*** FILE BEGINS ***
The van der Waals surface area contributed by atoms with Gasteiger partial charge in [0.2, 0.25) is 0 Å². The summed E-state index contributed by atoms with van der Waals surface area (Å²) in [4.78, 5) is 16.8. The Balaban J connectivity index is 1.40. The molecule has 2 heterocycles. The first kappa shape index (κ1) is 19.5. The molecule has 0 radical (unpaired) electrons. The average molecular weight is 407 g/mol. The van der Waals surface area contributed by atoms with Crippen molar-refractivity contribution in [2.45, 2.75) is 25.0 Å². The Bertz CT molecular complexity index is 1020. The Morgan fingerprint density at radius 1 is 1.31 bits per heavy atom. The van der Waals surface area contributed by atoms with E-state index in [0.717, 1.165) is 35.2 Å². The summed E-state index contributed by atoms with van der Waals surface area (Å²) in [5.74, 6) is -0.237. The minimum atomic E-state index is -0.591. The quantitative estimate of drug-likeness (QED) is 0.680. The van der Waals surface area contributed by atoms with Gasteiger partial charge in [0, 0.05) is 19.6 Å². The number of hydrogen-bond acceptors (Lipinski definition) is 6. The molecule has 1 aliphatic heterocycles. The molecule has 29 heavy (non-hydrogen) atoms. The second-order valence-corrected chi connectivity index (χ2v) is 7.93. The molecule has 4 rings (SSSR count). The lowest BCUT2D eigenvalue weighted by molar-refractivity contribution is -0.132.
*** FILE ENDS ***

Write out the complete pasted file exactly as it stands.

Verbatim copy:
The van der Waals surface area contributed by atoms with Gasteiger partial charge in [0.2, 0.25) is 0 Å². The summed E-state index contributed by atoms with van der Waals surface area (Å²) in [4.78, 5) is 16.8. The Balaban J connectivity index is 1.40. The molecule has 2 heterocycles. The first kappa shape index (κ1) is 19.5. The molecule has 0 radical (unpaired) electrons. The average molecular weight is 407 g/mol. The van der Waals surface area contributed by atoms with Crippen molar-refractivity contribution in [2.45, 2.75) is 25.0 Å². The Bertz CT molecular complexity index is 1020. The Morgan fingerprint density at radius 1 is 1.31 bits per heavy atom. The van der Waals surface area contributed by atoms with E-state index in [0.717, 1.165) is 35.2 Å². The summed E-state index contributed by atoms with van der Waals surface area (Å²) in [5.74, 6) is -0.237. The minimum atomic E-state index is -0.591. The quantitative estimate of drug-likeness (QED) is 0.680. The van der Waals surface area contributed by atoms with Gasteiger partial charge in [0, 0.05) is 19.6 Å². The number of hydrogen-bond acceptors (Lipinski definition) is 6. The molecule has 1 aliphatic heterocycles. The molecule has 29 heavy (non-hydrogen) atoms. The second-order valence-corrected chi connectivity index (χ2v) is 7.93. The molecule has 4 rings (SSSR count). The lowest BCUT2D eigenvalue weighted by molar-refractivity contribution is -0.132.